When, therefore, President Dudley, in responding to the Board of Trustees’ 2021 decision to retain Lee’s name in that of the university, succinctly stated, as quoted in several news reports, that
“The name ‘Washington and Lee’ does not define us. We define it.”
one must react in astonishment at the statement’s strong implication that nothing about George Washington or Robert E. Lee has ever defined Washington and Lee University in any permanently positive way. But rather, that going forward, the name, “Washington and Lee,” will serve only as a sort of empty picture frame, which will have no influence itself on the character of the school, but in which may be mounted beautifully painted scenes of the faddish, contemporary notions being propagated by the Woke/Cancel-Culture movement.
Thus do President Dudley and his administration seem intent on trashing the rich legacy that George Washington and Robert E. Lee left to the university — a posture that must be attributed either to ignorance of the lives and real characters of the two men, or to a disavowal of them as fitting examples of elevated personal character because they had the misfortune to have lived in a society in which they had associations with slavery, although neither man was a dedicated proponent of the institution, which both saw as a social evil. In his four-volume Pulitzer Prize winning biography of Lee, Douglas Southall Freeman, writes of him, at the time of his decision to stand by his native state of Virginia as the Civil War approached, that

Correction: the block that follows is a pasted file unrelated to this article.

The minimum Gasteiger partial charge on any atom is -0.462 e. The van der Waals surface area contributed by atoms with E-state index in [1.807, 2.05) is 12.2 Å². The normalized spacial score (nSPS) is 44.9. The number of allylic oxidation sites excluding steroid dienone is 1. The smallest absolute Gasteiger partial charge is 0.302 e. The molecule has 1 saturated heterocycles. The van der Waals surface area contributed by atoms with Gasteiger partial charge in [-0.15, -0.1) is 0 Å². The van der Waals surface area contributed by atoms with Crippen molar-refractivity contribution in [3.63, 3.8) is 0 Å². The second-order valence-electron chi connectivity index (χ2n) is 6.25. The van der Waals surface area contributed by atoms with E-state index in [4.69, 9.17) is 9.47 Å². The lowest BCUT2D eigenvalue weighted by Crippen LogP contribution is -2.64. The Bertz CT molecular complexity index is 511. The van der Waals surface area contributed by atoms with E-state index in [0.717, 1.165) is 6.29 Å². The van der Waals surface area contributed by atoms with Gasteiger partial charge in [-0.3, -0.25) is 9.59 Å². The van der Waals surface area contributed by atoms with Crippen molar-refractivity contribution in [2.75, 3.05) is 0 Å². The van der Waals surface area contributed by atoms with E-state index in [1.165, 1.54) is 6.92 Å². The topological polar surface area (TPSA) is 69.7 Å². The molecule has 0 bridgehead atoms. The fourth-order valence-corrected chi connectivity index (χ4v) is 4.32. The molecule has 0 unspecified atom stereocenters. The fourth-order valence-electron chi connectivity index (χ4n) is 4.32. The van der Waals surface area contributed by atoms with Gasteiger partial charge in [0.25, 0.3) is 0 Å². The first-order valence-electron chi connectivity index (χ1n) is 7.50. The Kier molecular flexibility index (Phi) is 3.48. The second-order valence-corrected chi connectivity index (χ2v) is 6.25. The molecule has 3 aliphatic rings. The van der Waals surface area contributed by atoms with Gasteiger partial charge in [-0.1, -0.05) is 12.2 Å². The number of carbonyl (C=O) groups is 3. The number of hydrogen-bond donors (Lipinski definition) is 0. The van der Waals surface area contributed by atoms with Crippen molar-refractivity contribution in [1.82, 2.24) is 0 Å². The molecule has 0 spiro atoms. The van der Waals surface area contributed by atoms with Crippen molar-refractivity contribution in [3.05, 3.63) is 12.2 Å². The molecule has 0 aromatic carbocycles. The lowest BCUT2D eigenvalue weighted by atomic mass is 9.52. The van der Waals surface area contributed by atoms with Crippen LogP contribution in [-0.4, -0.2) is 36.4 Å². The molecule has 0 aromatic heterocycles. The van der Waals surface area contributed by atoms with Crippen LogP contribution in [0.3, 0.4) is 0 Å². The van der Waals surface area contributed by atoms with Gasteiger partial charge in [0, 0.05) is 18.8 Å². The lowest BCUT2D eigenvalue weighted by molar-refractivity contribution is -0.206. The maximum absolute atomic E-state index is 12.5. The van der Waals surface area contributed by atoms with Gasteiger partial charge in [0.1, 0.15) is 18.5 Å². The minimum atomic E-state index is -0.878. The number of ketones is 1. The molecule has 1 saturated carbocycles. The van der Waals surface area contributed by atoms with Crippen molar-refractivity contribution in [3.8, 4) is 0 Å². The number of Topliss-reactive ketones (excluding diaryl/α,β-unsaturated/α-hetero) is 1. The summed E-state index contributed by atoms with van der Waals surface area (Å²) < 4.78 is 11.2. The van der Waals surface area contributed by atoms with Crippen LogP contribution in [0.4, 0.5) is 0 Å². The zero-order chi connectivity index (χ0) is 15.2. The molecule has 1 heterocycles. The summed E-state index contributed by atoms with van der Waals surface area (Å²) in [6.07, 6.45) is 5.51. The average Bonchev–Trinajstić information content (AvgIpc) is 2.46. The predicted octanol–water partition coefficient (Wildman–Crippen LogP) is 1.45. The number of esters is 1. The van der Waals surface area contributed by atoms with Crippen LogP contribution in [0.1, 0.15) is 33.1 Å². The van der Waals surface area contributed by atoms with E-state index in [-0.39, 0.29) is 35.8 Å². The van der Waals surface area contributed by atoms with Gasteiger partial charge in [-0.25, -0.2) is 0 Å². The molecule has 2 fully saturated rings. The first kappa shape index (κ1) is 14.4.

“The maintenance of slavery meant nothing to him. He felt that if he owned all the slaves in the South he would cheerfully give them up to preserve the Union.”
Nevertheless, President Dudley seems bent on pressing ahead with reducing the “Washington and Lee” name to the same impotence as those of Yale and Brown, the Ivy League namesakes who also had links to slavery, but neither of whom shaped the character and traditions of their respective institutions as did Lee and Washington. Thus is the past, present, and future influence of George Washington and Robert E. Lee at Washington and Lee in gradual process of being condemned and expunged from the campus.
So, what’s in a name? According to President Dudley, not much — it’s just a yawning vacuity into which can be poured the “defining” content of his choice. To echo the thoughts and language used by Shakespeare in the quote that opens this article, President Dudley, his administration, and the Washington and Lee Board of Trustees, are systematically “filching” from Robert E. Lee his good name, “robbing” him of that which “enriches them not,” and makes Lee himself “poor indeed,” (actually, abhorred, indeed). George Washington escapes this fate for the moment, being a national monument yet too weighty to topple, so the final “filching” of his good name must wait. And in light of the course events are taking at Washington and Lee, there can be little doubt that also waiting in the wings is a reconsideration of retaining either man’s name in that of the university.
Kenneth G. Everett
Washington and Lee Class of 1964